National insurance rise lasts just a week as May caves in to Tory MPs

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Philip Hammond has been forced into a “screeching, embarrassing u-turn”, reversing controversial tax rises at the heart of his first budget just a week after it was delivered.

The Chancellor said the government would no longer be increasing national insurance contributions for the self-employed, admitting that the proposal broke the spirit of a 2015 Conservative manifesto pledge not to raise taxes.

In a sign of the danger faced by a government with a working majority of just 17, Conservative backbenchers scored a major victory after voicing their anger at plans to tax independent tradesmen and entrepreneurs.

The scrapped tax rise leaves a £2 billion hole in a budget that the Chancellor had last week touted for not increasing public borrowing. Mr Hammond pledged to bring forward proposals to fill that gap in the autumn.

In a letter to MPs yesterday morning, Mr Hammond said it was “very important both to me and to the Prime Minister that we are compliant not just with the letter, but also the spirit, of the commitments that were made.”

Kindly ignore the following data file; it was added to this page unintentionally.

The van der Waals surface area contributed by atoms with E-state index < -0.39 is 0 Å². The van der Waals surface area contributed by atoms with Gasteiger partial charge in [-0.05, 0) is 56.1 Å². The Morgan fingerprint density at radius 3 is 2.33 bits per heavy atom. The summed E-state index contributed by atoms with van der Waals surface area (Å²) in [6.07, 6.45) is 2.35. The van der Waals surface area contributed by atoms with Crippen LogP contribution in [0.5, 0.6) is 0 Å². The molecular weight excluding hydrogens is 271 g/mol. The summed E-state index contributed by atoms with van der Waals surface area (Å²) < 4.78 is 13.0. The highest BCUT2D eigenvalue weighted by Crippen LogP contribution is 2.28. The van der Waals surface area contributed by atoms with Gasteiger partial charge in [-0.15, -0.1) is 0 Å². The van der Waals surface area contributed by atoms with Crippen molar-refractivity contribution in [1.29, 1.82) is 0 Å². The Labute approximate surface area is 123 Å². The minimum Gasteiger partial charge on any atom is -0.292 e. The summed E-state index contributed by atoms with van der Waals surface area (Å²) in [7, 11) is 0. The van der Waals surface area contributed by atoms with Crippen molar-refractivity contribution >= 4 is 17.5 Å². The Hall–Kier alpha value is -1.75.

The Chancellor said that a ‘tripe-lock’ put into legislation in 2015 made clear that Class 1 national insurance for employees would not rise, but did not mention Class 4 national insurance.

But Mr Hammond added that “in light of the debate over the last few days it is clear that compliance with the ‘legislative’ test of the manifesto commitment is not adequate.”

A review by former Tony Blair adviser Matthew Taylor, the chief executive of the RSA, will now consider the ways in which employees and the self-employed are treated differently by the tax system, as well as looking at whether benefits like paid parental leave should be extended to the self-employed.

Announcing the decision at Prime Minister’s Questions, Theresa May insisted: “We made a commitment not to raise tax, and we put our commitment into the tax law. The measures we put forward in the Budget last week were consistent with those locks.”

She added: “As a number of my parliamentary colleagues have been pointing out in recent days, the trend towards greater self-employment does create a structural issue in the tax base on which we will have to act. We want to ensure we maintain fairness in the tax system.”

SNP Westminster leader Angus Robertson described the move as a “screeching embarrassing U-turn” to cheers from MPs.

Invoking Margaret Thatcher’s famous phrase, he said: “We once had a prime minister who said that the lady is not for turning. My goodness.

“Isn’t it welcome that the Prime Minister today has admitted she is for turning with her screeching embarrassing U-turn on National Insurance Contributions.”

At PMQs, Labour leader Jeremy Corbyn said the climbdown had left “a black hole in the Budget” and called on the Prime Minister to apologise to the country, telling the House of Commons: “It seems to me like a Government in a bit of chaos.”

However, despite catching the government on the back foot, Mr Corbyn was accused by critics of failing to exploit Mr Hammond’s weakness.